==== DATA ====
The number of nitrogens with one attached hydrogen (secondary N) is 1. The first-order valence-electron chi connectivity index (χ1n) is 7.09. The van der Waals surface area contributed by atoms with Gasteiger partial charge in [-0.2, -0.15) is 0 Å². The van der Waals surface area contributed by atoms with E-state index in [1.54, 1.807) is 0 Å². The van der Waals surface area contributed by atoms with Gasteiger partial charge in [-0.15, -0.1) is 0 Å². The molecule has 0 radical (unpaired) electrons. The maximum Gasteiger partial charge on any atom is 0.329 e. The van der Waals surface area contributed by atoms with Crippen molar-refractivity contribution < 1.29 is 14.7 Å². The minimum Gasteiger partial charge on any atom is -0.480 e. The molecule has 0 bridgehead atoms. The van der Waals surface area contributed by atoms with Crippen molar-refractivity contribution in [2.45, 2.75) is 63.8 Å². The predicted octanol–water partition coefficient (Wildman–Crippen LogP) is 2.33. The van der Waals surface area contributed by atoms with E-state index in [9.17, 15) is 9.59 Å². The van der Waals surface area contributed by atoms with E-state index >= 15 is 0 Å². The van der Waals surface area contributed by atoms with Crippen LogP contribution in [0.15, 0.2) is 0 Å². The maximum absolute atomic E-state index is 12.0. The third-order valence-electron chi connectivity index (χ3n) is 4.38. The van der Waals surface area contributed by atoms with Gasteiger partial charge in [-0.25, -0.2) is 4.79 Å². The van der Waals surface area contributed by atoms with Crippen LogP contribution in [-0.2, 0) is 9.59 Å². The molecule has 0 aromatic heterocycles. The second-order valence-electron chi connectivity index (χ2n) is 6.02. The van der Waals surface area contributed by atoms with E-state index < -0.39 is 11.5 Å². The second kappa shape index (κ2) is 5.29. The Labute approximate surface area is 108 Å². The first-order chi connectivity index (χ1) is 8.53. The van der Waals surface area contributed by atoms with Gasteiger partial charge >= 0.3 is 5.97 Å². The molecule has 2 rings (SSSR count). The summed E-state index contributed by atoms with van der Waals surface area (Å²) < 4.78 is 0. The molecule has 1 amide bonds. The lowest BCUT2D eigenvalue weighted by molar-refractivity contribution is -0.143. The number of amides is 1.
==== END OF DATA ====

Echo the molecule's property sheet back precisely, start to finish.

The number of nitrogens with one attached hydrogen (secondary N) is 1. The first-order valence-electron chi connectivity index (χ1n) is 7.09. The van der Waals surface area contributed by atoms with Gasteiger partial charge in [-0.2, -0.15) is 0 Å². The van der Waals surface area contributed by atoms with E-state index in [1.54, 1.807) is 0 Å². The van der Waals surface area contributed by atoms with Gasteiger partial charge in [-0.15, -0.1) is 0 Å². The molecule has 0 radical (unpaired) electrons. The maximum Gasteiger partial charge on any atom is 0.329 e. The van der Waals surface area contributed by atoms with Crippen molar-refractivity contribution < 1.29 is 14.7 Å². The minimum Gasteiger partial charge on any atom is -0.480 e. The molecule has 0 bridgehead atoms. The van der Waals surface area contributed by atoms with Crippen molar-refractivity contribution in [2.45, 2.75) is 63.8 Å². The predicted octanol–water partition coefficient (Wildman–Crippen LogP) is 2.33. The van der Waals surface area contributed by atoms with E-state index in [9.17, 15) is 9.59 Å². The van der Waals surface area contributed by atoms with E-state index >= 15 is 0 Å². The van der Waals surface area contributed by atoms with Crippen LogP contribution in [0.15, 0.2) is 0 Å². The maximum absolute atomic E-state index is 12.0. The third-order valence-electron chi connectivity index (χ3n) is 4.38. The van der Waals surface area contributed by atoms with Gasteiger partial charge in [-0.25, -0.2) is 4.79 Å². The van der Waals surface area contributed by atoms with Crippen LogP contribution in [-0.2, 0) is 9.59 Å². The molecule has 0 aromatic heterocycles. The second-order valence-electron chi connectivity index (χ2n) is 6.02. The van der Waals surface area contributed by atoms with E-state index < -0.39 is 11.5 Å². The second kappa shape index (κ2) is 5.29. The Labute approximate surface area is 108 Å². The first-order chi connectivity index (χ1) is 8.53. The van der Waals surface area contributed by atoms with Gasteiger partial charge >= 0.3 is 5.97 Å². The molecule has 2 rings (SSSR count). The summed E-state index contributed by atoms with van der Waals surface area (Å²) < 4.78 is 0. The molecule has 1 amide bonds. The lowest BCUT2D eigenvalue weighted by molar-refractivity contribution is -0.143. The number of amides is 1.